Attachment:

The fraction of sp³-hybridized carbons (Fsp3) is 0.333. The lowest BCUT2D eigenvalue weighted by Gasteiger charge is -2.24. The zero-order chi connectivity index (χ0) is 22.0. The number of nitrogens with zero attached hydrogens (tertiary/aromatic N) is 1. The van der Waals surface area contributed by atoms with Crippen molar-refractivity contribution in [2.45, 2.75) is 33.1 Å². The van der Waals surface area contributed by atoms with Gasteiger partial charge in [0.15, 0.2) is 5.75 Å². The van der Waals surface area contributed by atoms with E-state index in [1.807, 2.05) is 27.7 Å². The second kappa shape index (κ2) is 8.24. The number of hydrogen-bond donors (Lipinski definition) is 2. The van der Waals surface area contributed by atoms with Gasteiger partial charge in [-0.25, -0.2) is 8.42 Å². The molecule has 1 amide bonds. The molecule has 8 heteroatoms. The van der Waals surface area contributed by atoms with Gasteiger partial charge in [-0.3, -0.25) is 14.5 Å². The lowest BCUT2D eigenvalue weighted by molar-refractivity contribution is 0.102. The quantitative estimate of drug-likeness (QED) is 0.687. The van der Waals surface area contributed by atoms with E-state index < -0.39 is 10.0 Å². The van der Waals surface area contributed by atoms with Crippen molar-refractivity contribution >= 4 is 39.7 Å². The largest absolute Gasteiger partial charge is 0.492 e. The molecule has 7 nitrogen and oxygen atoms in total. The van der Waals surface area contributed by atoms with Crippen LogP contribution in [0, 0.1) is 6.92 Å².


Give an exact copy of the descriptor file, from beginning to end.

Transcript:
The fraction of sp³-hybridized carbons (Fsp3) is 0.333. The lowest BCUT2D eigenvalue weighted by Gasteiger charge is -2.24. The zero-order chi connectivity index (χ0) is 22.0. The number of nitrogens with zero attached hydrogens (tertiary/aromatic N) is 1. The van der Waals surface area contributed by atoms with Crippen molar-refractivity contribution in [2.45, 2.75) is 33.1 Å². The van der Waals surface area contributed by atoms with Gasteiger partial charge in [0.15, 0.2) is 5.75 Å². The van der Waals surface area contributed by atoms with E-state index in [1.807, 2.05) is 27.7 Å². The second kappa shape index (κ2) is 8.24. The number of hydrogen-bond donors (Lipinski definition) is 2. The van der Waals surface area contributed by atoms with Gasteiger partial charge in [-0.25, -0.2) is 8.42 Å². The molecule has 1 amide bonds. The molecule has 8 heteroatoms. The van der Waals surface area contributed by atoms with Gasteiger partial charge in [-0.3, -0.25) is 14.5 Å². The lowest BCUT2D eigenvalue weighted by molar-refractivity contribution is 0.102. The quantitative estimate of drug-likeness (QED) is 0.687. The van der Waals surface area contributed by atoms with E-state index < -0.39 is 10.0 Å². The van der Waals surface area contributed by atoms with Crippen molar-refractivity contribution >= 4 is 39.7 Å². The largest absolute Gasteiger partial charge is 0.492 e. The molecule has 7 nitrogen and oxygen atoms in total. The van der Waals surface area contributed by atoms with Crippen LogP contribution in [0, 0.1) is 6.92 Å².